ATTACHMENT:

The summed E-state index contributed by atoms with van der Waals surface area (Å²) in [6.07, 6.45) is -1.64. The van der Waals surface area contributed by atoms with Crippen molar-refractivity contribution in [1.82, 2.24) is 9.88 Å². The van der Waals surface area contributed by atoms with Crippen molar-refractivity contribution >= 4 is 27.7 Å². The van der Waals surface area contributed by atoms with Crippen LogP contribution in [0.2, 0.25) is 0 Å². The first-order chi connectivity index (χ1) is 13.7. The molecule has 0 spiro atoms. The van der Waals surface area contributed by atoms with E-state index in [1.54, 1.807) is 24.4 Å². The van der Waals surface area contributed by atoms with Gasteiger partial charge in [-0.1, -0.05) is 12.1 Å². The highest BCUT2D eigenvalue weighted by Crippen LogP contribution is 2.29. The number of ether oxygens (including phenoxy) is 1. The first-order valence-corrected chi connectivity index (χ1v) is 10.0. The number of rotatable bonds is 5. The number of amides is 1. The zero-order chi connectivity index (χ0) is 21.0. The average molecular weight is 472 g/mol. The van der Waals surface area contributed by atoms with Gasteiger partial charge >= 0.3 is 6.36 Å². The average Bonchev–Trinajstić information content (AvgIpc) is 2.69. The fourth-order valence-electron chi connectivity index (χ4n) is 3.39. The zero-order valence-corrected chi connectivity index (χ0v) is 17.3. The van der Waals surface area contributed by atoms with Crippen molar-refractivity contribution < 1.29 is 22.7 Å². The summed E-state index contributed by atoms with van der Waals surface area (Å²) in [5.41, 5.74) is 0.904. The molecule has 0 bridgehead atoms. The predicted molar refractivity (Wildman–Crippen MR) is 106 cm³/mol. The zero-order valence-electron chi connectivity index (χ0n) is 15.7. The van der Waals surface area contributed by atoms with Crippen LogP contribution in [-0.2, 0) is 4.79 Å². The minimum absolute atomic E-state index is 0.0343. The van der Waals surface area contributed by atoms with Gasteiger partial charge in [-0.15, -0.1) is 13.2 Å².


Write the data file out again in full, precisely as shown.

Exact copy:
The summed E-state index contributed by atoms with van der Waals surface area (Å²) in [6.07, 6.45) is -1.64. The van der Waals surface area contributed by atoms with Crippen molar-refractivity contribution in [1.82, 2.24) is 9.88 Å². The van der Waals surface area contributed by atoms with Crippen molar-refractivity contribution >= 4 is 27.7 Å². The van der Waals surface area contributed by atoms with Crippen LogP contribution in [0.2, 0.25) is 0 Å². The first-order chi connectivity index (χ1) is 13.7. The molecule has 0 spiro atoms. The van der Waals surface area contributed by atoms with E-state index in [1.54, 1.807) is 24.4 Å². The van der Waals surface area contributed by atoms with Gasteiger partial charge in [-0.1, -0.05) is 12.1 Å². The highest BCUT2D eigenvalue weighted by Crippen LogP contribution is 2.29. The number of ether oxygens (including phenoxy) is 1. The first-order valence-corrected chi connectivity index (χ1v) is 10.0. The number of rotatable bonds is 5. The number of amides is 1. The zero-order chi connectivity index (χ0) is 21.0. The average molecular weight is 472 g/mol. The van der Waals surface area contributed by atoms with Gasteiger partial charge >= 0.3 is 6.36 Å². The average Bonchev–Trinajstić information content (AvgIpc) is 2.69. The fourth-order valence-electron chi connectivity index (χ4n) is 3.39. The zero-order valence-corrected chi connectivity index (χ0v) is 17.3. The van der Waals surface area contributed by atoms with Crippen molar-refractivity contribution < 1.29 is 22.7 Å². The summed E-state index contributed by atoms with van der Waals surface area (Å²) in [5.41, 5.74) is 0.904. The molecule has 0 bridgehead atoms. The predicted molar refractivity (Wildman–Crippen MR) is 106 cm³/mol. The zero-order valence-electron chi connectivity index (χ0n) is 15.7. The van der Waals surface area contributed by atoms with Crippen LogP contribution in [-0.2, 0) is 4.79 Å². The minimum absolute atomic E-state index is 0.0343. The van der Waals surface area contributed by atoms with Gasteiger partial charge in [-0.15, -0.1) is 13.2 Å².